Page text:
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Super Bowl Upsets: New York Giants Did The Unthinkable Not Once But Twice

Super Bowl Giants

For football fans, there is no better feeling then Super Sunday. It marks the conclusion of another National Football League season. And if your team is fortunate to play in the Super Bowl, then that day becomes bigger than most holidays. For the New York Giants, two of their four Super Bowl victories have been declared to be the biggest upsets in the series.

In both Super Bowl wins, Las Vegas sportsbooks deemed the Giants as the clear underdog in the contest. However, each Super Bowl-winning team was used to playing the “spoiler” role in the postseason. They defeated a higher-seeded team on the road in a highly contested NFC Championship Game. Thus, the Giants gave the term “road warriors” a new meaning in the sports vernacular.

The Genius of The Giants Upsetting The Mighty Buffalo Bills

The 1990 season was the Silver Anniversary for the Super Bowl as the matchup pitted the Giants against the Buffalo Bills. The game was played with no bye week as it was scheduled for the following Sunday after the conference championship games. The Giants had revenge on their mind as they loss to the Bills in a Week 15 regular season contest. Plus, starting quarterback Phil Simms broke his foot in the game, which forced him to miss the remainder of the season.

The Giants were led by a backup quarterback, an aging tailback and a very stifling defense. Ottis Anderson took over lead back duties after Rodney Hampton broke his leg against the Chicago Bears in the divisional round of the NFC playoffs. His outstanding play allowed him to be named Super Bowl MVP. The Giants defense had their hands filled as they had to slow down an offense that scored 51 points on the Los Angeles Raiders in the AFC Championship Game a week earlier. Defensive coordinator Bill Belichick devised the perfect game plan to shut down the Bills high-powered offense. However, by the game’s end, Jeff Hostetler showed that he was more than your prototypical backup quarterback.

Hostetler was the Star of Moment

After Simms’ injury, the G-Men offense became more of a play-action passing and power rushing attack. Hostetler was a very smart signal-caller, who had a strong arm and could make a play with his legs if the protection broke down in the pocket.

It is funny to look back at Super Bowl XXV and try to visualize the turning point in the game. One with no exception is Hostetler’s protection of the football while getting sacked by Bruce Smith in the end zone. Never has it been more important to give up two points and possession of the football than in this moment. It might have won the game for the Giants.

The G-Men defense forced a three-and-out on the Bills next possession. Then, the offense went to work on a 10 play/87 yard drive that ended with Hostetler throwing a 14-yard touchdown pass to Stephen Baker. It cut the Bills lead to 12-10 and gave everyone on the Giants sideline reason to believe they were destined for greatness on this Sunday.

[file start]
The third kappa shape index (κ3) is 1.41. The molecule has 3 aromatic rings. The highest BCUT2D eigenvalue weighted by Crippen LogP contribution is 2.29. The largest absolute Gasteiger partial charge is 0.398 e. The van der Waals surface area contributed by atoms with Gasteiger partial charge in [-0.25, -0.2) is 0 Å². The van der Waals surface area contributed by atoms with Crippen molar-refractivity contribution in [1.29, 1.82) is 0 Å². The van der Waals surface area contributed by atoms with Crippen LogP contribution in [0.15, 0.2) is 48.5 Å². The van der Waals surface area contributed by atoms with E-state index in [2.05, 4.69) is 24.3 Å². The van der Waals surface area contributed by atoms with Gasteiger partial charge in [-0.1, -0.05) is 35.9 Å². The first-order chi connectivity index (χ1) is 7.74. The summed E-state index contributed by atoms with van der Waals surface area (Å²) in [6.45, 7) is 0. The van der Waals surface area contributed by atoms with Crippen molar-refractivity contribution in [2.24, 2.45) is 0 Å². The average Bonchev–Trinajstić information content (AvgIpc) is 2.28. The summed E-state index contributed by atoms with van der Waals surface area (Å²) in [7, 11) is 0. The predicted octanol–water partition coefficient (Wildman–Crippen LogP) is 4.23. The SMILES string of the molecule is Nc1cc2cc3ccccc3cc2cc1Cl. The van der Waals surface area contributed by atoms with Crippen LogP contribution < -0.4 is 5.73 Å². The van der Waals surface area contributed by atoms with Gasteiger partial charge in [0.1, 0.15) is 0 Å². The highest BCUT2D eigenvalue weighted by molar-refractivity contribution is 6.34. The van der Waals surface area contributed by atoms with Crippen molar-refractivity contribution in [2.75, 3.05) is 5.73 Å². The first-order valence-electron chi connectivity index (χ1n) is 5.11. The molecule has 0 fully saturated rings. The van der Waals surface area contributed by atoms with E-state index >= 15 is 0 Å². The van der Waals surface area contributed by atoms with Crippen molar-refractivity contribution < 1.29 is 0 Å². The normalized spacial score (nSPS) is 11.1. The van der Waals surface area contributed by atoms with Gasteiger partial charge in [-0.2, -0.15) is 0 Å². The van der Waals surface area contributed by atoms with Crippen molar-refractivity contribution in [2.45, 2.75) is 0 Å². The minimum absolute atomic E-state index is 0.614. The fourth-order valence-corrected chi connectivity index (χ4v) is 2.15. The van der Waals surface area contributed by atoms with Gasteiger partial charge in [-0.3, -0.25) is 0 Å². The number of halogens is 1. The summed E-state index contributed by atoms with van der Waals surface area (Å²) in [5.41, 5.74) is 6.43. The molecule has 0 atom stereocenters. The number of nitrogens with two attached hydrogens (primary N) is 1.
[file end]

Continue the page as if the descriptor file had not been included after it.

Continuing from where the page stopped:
The second half began with the Giants offense going on a 16-play/75-yard drive that culminated with Anderson scoring on a 1-yard run to give the G-Men a 17-12 lead. Both teams traded scores in the final quarter. Still, the Super Bowl came down to a final play as Bills kicker Scott Norwood field goal attempt went wide right in the final seconds to preserve a 20-17 victory for the Giants.

The Giants final three scoring drives were a key component to the team’s Super Bowl (40 minutes and 33 seconds) record for time of possession in a game. And more importantly, the franchise’s second Super Bowl win in five seasons.

Giants Uphill Battle Against Undefeated Patriots

In Super Bowl XLII, the Giants traveled to the desert as a huge underdog. Who could argue as their opponent, the New England Patriots, were going for a perfect season? Patriots featured a high-scoring passing attack led by Tom Brady. If the G-Men were going to win, then the defense would have to keep their offense in check all game long. Better said than done as the Pats scored 38 points on the Giants in a Week 16 win.

Giants defensive coordinator Steve Spagnuolo devised a game plan that emphasized putting constant pressure on Brady ( five sacks recorded) in the pocket. It held the Patriots offense to score a season-low 14 points in the contest.

Super Bowl XLII’s Final Stanza Brought Unlikely Ending

Both teams traded scores on their opening drive and that was all the points scored until that memorable fourth quarter. The Patriots thought they had reached the summit of an undefeated season after scoring late in the fourth quarter to take a 14-10 lead over the Giants. Just one more defensive stand separated them from being crowned NFL immortals. But Eli Manning’s fourth-quarter heroics would spoil the Patriots party.

Millions of viewers worldwide had their jaws dropped as the Giants moved downfield on that memorable final scoring drive. Giants fans will never forget “the catch” by David Tyree that kept the drive alive or Plaxico Burress game-winning touchdown catch with 39 seconds remaining in the game. Manning was nearly laser perfect as he completed five of nine passes for 77 yards. No question, it was the most important scoring drive of his NFL career.

The Giants shocked the world with a 17-14 win. The game itself became an instant Super Bowl classic and is considered one of the biggest upsets in sports history.

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